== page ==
“Doug” –the husband of a friend—gets very upset when she spends time with girlfriends. If she gets away for the rare lunch date or shopping excursion he’s badgering her to come home before she’s even entered into a meaningful conversation.
“Tom”—the husband of another woman—won’t go to church with her because he doesn’t really agree with what’s being taught, doesn’t want to hear about God and would rather sleep late on Sunday mornings. “Neal” is OK with his wife’s “girl time” and goes along to church each week, but he doesn’t believe he should help with the house. They both have full-time jobs but for some reason he leaves the “domestic chores” to her.
The names are changed, but these are guys I am acquainted with. I’m always a bit anxious when I meet Doug’s wife because I know we’ll be interrupted and she’ll be distracted and pressured to cut our visit short.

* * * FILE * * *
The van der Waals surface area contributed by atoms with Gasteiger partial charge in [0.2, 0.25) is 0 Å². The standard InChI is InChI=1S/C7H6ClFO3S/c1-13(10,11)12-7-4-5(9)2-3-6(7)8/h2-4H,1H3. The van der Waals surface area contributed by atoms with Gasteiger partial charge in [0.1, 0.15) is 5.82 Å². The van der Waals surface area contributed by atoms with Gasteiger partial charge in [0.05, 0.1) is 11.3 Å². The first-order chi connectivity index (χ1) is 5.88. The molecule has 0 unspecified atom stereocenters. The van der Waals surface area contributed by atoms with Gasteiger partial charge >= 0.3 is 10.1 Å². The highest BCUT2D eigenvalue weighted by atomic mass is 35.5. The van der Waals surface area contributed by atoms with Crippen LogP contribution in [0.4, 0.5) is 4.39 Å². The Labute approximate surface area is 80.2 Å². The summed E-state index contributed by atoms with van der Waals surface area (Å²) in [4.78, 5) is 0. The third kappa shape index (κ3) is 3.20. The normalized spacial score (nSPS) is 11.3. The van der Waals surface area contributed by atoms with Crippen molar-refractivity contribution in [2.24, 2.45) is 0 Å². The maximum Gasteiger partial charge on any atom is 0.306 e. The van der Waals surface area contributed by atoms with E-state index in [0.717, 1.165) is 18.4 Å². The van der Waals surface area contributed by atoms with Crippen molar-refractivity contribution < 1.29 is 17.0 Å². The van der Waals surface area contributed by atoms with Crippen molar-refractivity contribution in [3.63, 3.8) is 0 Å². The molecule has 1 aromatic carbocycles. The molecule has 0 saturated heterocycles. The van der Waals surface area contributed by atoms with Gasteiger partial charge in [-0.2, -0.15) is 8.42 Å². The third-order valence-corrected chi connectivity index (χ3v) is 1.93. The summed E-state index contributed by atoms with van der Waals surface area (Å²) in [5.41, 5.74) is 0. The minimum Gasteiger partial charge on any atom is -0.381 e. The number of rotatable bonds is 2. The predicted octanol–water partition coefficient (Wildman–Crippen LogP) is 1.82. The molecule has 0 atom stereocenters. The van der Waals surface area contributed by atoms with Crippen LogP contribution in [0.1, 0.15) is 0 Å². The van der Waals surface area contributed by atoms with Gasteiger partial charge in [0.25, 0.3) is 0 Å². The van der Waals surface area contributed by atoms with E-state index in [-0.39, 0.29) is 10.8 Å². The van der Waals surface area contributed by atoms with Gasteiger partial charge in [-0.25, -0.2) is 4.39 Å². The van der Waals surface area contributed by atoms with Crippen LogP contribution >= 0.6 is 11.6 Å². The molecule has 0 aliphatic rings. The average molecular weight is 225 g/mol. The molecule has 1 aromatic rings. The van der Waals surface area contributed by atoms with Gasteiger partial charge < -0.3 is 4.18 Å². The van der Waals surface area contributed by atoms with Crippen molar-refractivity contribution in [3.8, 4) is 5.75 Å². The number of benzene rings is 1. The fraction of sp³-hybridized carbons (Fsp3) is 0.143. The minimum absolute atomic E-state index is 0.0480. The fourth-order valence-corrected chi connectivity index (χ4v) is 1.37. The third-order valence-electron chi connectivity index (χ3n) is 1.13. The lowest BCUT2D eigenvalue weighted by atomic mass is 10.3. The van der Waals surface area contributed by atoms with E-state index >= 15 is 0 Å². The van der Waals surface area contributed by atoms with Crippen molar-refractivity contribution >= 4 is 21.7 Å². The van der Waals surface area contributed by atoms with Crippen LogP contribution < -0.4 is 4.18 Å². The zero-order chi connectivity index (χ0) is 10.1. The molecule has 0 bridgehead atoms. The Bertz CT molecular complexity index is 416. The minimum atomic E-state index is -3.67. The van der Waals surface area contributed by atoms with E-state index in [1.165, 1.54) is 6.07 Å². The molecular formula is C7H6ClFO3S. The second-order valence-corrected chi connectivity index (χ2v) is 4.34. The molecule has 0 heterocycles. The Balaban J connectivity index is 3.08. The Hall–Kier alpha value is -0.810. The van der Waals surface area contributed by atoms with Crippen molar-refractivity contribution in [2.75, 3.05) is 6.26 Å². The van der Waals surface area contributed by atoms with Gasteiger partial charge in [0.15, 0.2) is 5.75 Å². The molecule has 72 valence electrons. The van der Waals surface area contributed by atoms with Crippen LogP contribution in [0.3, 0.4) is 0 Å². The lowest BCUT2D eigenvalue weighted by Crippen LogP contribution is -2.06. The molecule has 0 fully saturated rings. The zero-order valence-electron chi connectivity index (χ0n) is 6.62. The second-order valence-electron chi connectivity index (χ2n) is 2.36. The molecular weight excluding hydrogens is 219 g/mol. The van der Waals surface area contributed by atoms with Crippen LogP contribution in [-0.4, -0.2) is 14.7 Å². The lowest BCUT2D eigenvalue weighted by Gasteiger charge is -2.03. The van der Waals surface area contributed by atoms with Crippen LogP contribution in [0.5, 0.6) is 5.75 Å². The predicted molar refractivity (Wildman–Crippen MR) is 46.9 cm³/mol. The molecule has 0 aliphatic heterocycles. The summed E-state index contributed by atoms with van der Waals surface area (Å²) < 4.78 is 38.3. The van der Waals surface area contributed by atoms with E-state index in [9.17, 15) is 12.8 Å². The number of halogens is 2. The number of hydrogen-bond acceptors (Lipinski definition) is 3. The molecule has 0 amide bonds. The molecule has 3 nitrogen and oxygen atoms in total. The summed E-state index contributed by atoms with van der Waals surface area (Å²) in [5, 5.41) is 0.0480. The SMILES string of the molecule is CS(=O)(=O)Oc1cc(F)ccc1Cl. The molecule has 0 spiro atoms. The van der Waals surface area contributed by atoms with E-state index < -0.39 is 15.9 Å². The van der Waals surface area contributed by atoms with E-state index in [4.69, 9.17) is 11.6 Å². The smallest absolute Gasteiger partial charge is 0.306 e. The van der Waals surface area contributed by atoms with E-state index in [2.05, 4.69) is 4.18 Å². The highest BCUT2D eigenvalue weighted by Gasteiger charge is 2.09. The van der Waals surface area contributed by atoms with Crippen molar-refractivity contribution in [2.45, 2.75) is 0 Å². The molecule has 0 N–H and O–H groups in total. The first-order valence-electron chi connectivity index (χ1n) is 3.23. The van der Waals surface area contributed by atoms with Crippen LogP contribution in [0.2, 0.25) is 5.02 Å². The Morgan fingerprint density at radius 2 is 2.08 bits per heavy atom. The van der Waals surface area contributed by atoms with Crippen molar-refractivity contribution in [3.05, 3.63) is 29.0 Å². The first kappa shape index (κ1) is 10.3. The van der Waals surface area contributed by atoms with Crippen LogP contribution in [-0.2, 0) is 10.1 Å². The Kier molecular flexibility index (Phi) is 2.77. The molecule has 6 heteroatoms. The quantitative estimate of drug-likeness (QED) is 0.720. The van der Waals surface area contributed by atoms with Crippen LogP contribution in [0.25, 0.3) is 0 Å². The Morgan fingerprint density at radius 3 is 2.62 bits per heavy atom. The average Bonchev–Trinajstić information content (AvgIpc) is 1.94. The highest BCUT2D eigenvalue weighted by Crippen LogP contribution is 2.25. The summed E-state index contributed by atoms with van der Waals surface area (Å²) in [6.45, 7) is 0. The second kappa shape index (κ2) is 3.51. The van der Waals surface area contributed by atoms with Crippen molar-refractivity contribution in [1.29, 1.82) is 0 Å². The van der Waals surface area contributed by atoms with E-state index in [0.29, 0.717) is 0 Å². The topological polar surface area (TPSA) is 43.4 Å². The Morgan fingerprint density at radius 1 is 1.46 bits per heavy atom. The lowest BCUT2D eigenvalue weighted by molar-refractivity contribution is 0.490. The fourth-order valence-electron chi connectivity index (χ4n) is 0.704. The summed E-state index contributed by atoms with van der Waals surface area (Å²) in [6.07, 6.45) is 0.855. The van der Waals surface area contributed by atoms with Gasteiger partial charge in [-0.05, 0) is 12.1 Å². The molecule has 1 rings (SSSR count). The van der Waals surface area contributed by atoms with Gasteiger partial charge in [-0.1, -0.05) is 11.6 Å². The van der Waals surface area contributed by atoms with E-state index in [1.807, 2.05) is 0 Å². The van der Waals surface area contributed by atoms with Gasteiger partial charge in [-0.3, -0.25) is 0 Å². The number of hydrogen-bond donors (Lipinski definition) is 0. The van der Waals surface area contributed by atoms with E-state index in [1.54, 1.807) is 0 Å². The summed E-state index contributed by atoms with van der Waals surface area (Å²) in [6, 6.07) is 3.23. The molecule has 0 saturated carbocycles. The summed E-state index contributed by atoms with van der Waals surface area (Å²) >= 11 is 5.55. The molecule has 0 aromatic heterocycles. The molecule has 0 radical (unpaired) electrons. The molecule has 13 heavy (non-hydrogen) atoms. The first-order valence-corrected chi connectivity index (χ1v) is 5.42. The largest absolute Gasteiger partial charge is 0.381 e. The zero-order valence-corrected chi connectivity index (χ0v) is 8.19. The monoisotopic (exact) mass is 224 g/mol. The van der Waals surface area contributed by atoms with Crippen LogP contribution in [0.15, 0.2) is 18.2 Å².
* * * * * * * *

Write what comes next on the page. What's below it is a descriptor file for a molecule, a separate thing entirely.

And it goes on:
It makes me sad to see Tom’s wife sitting alone or with other couples at church. I know she longs for him to be by her side, if not for himself, out of love and respect because it’s so important to her.
It is virtually impossible to get together with Neal’s wife because she’s always too busy or too tired. She’s getting fed up and starting to complain…maybe she should talk to him instead of me…or maybe he just isn’t listening?
There’s a line in an old song that says, “I feel sorry for anyone who isn’t me.” Honestly, that’s my refrain when it comes to my husband. He works hard without complaining; doesn’t question how long I’ll be if I head out with girlfriends and pulls equal duty at home.
But there’s more. He drops me off near the door of restaurants so I don’t have to walk far, especially when the weather’s uncomfortable. He intentionally compliments me on my appearance, cooking and writing projects. He’s always appreciative of my help at our business.
A neighbor called tonight to ask me (us) to bring him some gas because he’d run out. I got up as I was explaining to my husband, asking him to come with me.
“I’ll go…you stay here!” he said. I told him we’d both go but he insisted I stay home and relax. “That’s what husbands do,” he said simply.
Sadly, all husbands’ definition of their role doesn’t come from his book. I’m eternally grateful that mine got his job description from an all-time best seller inspired by the author of marriage.